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Wednesday, June 6th, 2018 technology  research  practice

A Research Tip

  • Research & Writing

This is the grammatical term for the distinction between the singular and the plural.

Unsurprisingly, a singular noun takes a singular verb (takes being an example of that), while plural nouns take plural verbs (that was another example, in case you missed it).

Where there are two subjects in the sentence, the verb is generally plural (Diligence and enthusiasm are desirable in an articling student).

It’s easy to lose the plot, however, when the two components of a compound  subject are separated by a lot of intervening material.

A case in point is a clause a lawyer recently asked me about. Which wording is correct?

  1. The division of this Agreement into articles and sections and the use of headings is for convenience of reference only and does not modify or affect the interpretation or construction of this Agreement or any of its provisions.
  1. The division of this Agreement into articles and sections and the use of headings are for convenience of reference only and do not modify or affect the interpretation or construction of this Agreement or any of its provisions.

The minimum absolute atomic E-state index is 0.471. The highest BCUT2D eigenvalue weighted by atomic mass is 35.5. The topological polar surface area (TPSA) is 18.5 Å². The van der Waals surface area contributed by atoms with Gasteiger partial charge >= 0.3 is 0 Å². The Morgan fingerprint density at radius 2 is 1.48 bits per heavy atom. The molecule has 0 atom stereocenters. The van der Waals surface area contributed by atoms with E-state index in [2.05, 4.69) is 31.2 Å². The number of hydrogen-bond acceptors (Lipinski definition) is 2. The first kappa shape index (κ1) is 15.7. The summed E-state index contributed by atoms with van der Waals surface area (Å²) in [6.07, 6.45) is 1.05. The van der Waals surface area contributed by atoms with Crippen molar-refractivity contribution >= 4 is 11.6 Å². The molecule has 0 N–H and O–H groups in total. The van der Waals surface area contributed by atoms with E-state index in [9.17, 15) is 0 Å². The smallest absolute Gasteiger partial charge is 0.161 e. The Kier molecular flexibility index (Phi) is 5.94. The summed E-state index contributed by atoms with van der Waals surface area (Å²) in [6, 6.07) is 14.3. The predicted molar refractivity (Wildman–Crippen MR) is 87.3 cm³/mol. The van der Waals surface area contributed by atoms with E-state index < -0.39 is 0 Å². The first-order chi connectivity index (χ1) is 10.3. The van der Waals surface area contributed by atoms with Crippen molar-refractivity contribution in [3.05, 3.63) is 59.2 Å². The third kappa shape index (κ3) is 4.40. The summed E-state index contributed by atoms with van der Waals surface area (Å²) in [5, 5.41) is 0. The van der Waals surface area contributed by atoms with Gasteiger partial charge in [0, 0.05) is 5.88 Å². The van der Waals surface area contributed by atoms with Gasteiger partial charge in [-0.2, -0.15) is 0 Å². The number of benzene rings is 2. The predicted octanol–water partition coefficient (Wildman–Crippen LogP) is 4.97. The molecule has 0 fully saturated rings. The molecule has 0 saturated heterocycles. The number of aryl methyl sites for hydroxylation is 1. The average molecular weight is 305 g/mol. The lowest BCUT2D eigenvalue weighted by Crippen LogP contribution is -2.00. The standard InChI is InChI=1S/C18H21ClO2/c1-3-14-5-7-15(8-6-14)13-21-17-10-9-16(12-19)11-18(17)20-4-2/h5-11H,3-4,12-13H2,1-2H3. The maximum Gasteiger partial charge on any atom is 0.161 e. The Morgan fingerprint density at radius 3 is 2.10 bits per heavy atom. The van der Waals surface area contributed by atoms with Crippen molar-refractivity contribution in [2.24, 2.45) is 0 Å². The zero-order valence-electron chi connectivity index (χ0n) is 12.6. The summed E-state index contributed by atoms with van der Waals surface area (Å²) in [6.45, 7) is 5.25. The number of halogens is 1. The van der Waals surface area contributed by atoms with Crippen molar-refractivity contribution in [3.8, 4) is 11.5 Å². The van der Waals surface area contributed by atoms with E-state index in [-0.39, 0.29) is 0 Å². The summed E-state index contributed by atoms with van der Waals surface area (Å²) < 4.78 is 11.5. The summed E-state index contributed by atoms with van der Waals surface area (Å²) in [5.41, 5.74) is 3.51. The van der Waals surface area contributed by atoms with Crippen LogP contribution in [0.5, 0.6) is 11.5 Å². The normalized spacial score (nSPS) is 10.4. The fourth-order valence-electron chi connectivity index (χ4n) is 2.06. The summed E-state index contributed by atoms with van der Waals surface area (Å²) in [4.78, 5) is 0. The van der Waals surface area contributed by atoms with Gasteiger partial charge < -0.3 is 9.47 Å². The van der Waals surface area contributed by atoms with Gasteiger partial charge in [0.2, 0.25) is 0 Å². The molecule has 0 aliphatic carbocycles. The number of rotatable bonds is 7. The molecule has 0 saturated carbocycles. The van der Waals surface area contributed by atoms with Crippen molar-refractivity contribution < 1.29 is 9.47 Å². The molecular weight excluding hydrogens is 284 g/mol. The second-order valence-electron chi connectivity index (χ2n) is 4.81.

It has to be version 2, because the subject of the sentence is  The division … and the use – so the verbs should be are and do.

This is the general rule, but there are times when the two elements of a compound subject are inextricable, and therefore demand a singular verb: Scotch and soda is her favourite drink; gin and tonic is mine.  Or where they could be said to constitute a single concept: Violence and killing is against moral law (the subject of the sentence being, in effect, violent killing: Fowler’s example from Modern English Usage).

On that rationale, the boilerplate provision about consideration could be the receipt and sufficiency of which is hereby acknowledged — but one also sees are hereby acknowledged.

Don’t stretch things too far with compound subjects, though.

And where it’s X or Y rather than X and Y, the verb will accord with the nearest element (in this case, Y): Either the company or its directing minds are liable BUT Either the directing minds or the company is liable.

 Another common pitfall is the one in [larger number] formulation, which often ends up in error. It isn’t One in ten doctors smoke but One in ten doctors smokes. (The subject of that sentence is One (singular) not doctors (plural).)

Next: the subjunctive

Neil Guthrie (@guthrieneil)

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